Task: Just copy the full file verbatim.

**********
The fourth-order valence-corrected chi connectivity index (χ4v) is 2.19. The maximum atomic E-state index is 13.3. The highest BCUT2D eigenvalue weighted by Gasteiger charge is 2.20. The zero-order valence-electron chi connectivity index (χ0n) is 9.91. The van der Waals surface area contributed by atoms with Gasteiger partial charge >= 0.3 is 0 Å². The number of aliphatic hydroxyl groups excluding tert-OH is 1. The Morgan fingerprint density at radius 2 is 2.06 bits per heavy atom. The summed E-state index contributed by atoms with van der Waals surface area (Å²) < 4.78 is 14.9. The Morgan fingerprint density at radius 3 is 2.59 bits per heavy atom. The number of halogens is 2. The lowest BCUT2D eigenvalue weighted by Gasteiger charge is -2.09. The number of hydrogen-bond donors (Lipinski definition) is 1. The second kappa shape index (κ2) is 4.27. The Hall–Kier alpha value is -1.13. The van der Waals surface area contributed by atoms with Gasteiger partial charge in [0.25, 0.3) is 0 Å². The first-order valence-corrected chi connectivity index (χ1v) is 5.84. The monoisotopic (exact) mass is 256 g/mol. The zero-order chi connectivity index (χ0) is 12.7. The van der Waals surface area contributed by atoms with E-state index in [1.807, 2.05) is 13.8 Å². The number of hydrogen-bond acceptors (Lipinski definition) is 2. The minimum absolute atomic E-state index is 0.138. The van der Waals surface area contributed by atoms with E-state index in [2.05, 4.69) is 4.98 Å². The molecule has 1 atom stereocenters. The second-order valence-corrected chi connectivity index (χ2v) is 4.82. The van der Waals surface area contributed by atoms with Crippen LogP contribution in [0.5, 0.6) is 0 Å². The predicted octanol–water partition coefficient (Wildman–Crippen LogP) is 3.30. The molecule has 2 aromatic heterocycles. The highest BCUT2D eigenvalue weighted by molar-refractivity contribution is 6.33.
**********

The fourth-order valence-corrected chi connectivity index (χ4v) is 2.19. The maximum atomic E-state index is 13.3. The highest BCUT2D eigenvalue weighted by Gasteiger charge is 2.20. The zero-order valence-electron chi connectivity index (χ0n) is 9.91. The van der Waals surface area contributed by atoms with Gasteiger partial charge >= 0.3 is 0 Å². The number of aliphatic hydroxyl groups excluding tert-OH is 1. The Morgan fingerprint density at radius 2 is 2.06 bits per heavy atom. The summed E-state index contributed by atoms with van der Waals surface area (Å²) < 4.78 is 14.9. The Morgan fingerprint density at radius 3 is 2.59 bits per heavy atom. The number of halogens is 2. The lowest BCUT2D eigenvalue weighted by Gasteiger charge is -2.09. The number of hydrogen-bond donors (Lipinski definition) is 1. The second kappa shape index (κ2) is 4.27. The Hall–Kier alpha value is -1.13. The van der Waals surface area contributed by atoms with Gasteiger partial charge in [0.25, 0.3) is 0 Å². The first-order valence-corrected chi connectivity index (χ1v) is 5.84. The monoisotopic (exact) mass is 256 g/mol. The zero-order chi connectivity index (χ0) is 12.7. The van der Waals surface area contributed by atoms with E-state index in [1.807, 2.05) is 13.8 Å². The number of hydrogen-bond acceptors (Lipinski definition) is 2. The minimum absolute atomic E-state index is 0.138. The van der Waals surface area contributed by atoms with E-state index in [2.05, 4.69) is 4.98 Å². The molecule has 1 atom stereocenters. The second-order valence-corrected chi connectivity index (χ2v) is 4.82. The van der Waals surface area contributed by atoms with Crippen LogP contribution in [0.5, 0.6) is 0 Å². The predicted octanol–water partition coefficient (Wildman–Crippen LogP) is 3.30. The molecule has 2 aromatic heterocycles. The highest BCUT2D eigenvalue weighted by molar-refractivity contribution is 6.33.